• Listen to people!
  • High road, long view

Design & Digital: A Match Made in Dot Com Heaven

  • Tools:
    • Flywheel (SMM)
    • Quickbooks (Acct.)
    • Harvest (Time)
  • Email marketing:
    • Targeted/personalized email can be the biggest source of revenue.
    • Don't send email on Mondays
    • Send sparingly
  • Collaboration requests:
    • Super short text, be direct
    • Embed 1-3 images
    • Put link in body of email
    • Get to the bottom line - how does it benefit them?

keynote: The Honest Company, Jessica Alba

In her words:

  • "There were people who didn't take me seriously-- pretty much everybody. One investor really didn't value me, the way I deserved to me valued. I could have gone with him and given up a huge chunk of the company. But because I really felt like I deserved more than that-- and I don't even know what it was or why I was so stubborn and resistant to that money, access, and distribution, it just didn't sit right. When I started a company I undervalued how important it is to trust your gut. They can't teach you that in business school. You have intuition and you have to listen to it."
  • "I was super insecure about not having a college degree or a conventional education. And I really thought I wasn't smart or didn't deserve to have a seat at the table. I felt like a fraud in business settings. It took me getting over that for the company to get on its feet. It doesn't matter if you don't have a degree or expertise. Surround yourself with people who have done it before and support your weaknesses with their strengths."

Takeaways:

  • Be a company that gives back
  • Have transparency in the DNA of what the company stands for
  • Beautiful design and high-performance products matter
  • Make sure the mission comes from a good and real place

keynote: Rachel Zoe

In her words:

  • "Don’t micro-manage people. I think if you hire talented people, you have to let them be. Let them govern their time."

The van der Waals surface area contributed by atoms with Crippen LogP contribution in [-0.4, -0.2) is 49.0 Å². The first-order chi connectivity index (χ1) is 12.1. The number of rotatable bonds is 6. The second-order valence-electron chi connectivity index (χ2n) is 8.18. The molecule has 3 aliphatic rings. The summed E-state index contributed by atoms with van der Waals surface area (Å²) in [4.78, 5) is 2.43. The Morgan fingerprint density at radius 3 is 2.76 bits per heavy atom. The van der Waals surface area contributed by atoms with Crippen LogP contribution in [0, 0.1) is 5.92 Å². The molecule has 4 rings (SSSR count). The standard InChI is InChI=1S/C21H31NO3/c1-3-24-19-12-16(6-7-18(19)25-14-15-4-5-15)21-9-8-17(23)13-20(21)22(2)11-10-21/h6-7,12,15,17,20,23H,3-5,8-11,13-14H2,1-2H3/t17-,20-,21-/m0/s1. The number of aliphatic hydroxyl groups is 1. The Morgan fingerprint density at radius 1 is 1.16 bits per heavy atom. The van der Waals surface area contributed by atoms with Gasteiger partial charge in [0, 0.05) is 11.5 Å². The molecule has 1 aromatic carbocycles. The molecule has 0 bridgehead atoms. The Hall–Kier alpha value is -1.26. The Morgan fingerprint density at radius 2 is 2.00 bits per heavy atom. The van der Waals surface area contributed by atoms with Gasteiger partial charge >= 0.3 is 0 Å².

• "The mantra of my brand has always been: Provide aspiration and inspiration, and always be accessible. Never be intimidating. When someone shows a 20,000 dollar coat on a runway, I'm not ever saying that's what everyone needs to wear in order to look good."
  • "We are so synergistic throughout the company. Everyone talks, and one part of the brand could not exist without the other."

Takeaways:

  • Passion is the key. You have to love what you're doing to be really good at it.
  • Let big life changes, like motherhood, change the way you do everything else. Be flexible.

keynote: Chelsea Handler

In her words:

  • "The key ingredient for a woman is to act like you belong there and believe that you belong there."
  • "I’m scared right now. I could fail on a global level. But I don’t think I will, because I embrace my fear. I’m not fearless. I live in fear. I just want it to go away, so I’m constantly trying to swim toward something, with floaties on."
  • "I don't wanna go to Russia, but I'm interested in going, because I don't wanna go."

Takeaways:

  • Don't filter yourself. Exploit the best parts of you.
  • This isn't high school anymore - "coolness" doesn't matter. Impact does.
  • Just be the most honest version of yourself you can.